| Woman's ceremonial skirt [tapis inu]

Paminggir people
Lampung, Sumatra, Indonesia

Woman's ceremonial skirt [tapis inu] 19th century
cotton, silk, natural dyes
130.0 (h) x 120.0 (w) cm
Acquired through gift and purchase from the Collection of Robert J Holmgren and Anita E Spertus, New York 2000
National Gallery of Australia, Canberra
NGA 2000.800


Throughout Lampung many textile designs display enigmatic anthropomorphic figures with radiating headdresses. Strange figures appear in the silk embroidered bands on noblewomen’s skirts, some with hourglass torsos, others dissolving into fluid squid-like forms. Often in pairs, and sometimes with exposed genitalia, they suggest ancestral imagery on textiles worn at rites and celebrations associated with fertility and abundance.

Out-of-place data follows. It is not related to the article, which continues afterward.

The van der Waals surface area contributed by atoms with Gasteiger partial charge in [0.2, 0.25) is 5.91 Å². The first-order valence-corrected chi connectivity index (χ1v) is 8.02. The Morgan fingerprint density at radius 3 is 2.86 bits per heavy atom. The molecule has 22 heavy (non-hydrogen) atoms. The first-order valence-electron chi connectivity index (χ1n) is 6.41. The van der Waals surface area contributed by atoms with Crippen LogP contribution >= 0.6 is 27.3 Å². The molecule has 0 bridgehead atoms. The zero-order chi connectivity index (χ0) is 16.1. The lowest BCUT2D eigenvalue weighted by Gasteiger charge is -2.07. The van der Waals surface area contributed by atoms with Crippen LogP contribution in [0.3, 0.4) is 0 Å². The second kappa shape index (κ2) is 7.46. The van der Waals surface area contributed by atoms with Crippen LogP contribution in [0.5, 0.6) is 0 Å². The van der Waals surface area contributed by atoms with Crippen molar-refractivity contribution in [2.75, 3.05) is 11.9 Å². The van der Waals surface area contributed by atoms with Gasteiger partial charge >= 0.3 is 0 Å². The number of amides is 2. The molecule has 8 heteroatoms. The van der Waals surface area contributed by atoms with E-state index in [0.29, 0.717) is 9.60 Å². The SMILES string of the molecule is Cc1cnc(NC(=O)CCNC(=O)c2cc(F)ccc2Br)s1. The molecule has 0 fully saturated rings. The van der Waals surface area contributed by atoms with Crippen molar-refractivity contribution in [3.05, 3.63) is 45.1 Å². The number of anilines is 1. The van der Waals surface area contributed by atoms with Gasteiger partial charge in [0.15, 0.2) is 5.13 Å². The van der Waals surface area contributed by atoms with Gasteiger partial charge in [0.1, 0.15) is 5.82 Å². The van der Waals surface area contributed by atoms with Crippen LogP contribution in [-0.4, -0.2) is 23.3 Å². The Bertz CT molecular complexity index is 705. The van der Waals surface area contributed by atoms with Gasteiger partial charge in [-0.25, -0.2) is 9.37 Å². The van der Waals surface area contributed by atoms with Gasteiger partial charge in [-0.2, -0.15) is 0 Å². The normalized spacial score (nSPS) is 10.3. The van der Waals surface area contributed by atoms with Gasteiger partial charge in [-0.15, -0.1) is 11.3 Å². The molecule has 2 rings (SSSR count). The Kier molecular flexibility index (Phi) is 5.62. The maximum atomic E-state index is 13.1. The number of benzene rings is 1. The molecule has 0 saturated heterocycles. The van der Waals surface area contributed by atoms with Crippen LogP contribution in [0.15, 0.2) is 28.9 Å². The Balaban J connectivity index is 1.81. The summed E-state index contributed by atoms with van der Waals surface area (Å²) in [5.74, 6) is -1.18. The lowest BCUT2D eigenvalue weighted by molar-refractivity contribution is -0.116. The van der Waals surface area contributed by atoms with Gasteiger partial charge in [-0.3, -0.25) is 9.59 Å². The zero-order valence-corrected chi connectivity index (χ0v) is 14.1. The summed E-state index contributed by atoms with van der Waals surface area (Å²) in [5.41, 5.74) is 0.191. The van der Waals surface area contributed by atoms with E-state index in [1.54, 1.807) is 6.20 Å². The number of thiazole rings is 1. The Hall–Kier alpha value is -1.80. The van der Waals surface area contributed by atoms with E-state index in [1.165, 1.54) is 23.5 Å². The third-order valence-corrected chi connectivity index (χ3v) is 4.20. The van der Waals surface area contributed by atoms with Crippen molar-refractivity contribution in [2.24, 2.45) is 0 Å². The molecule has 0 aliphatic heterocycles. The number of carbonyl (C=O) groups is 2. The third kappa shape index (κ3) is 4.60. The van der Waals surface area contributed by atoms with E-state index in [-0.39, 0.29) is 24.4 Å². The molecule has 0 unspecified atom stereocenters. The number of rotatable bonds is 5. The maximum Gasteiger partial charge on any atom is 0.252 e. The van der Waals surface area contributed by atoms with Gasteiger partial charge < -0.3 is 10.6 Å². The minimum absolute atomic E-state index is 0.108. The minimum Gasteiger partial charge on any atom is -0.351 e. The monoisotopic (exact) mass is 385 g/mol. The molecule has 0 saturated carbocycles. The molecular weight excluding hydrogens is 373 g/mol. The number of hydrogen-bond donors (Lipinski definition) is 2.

While large palepai hangings usually display boats, potent symbols of transition, another striking design shows rows of seated figures with curling limbs and elaborate head ornaments. Displayed at feasts of rank and given to the eldest son of local clan or district leaders as a mark of hereditary leadership, the figures may symbolise the genealogical ancestors of the local ruling families.

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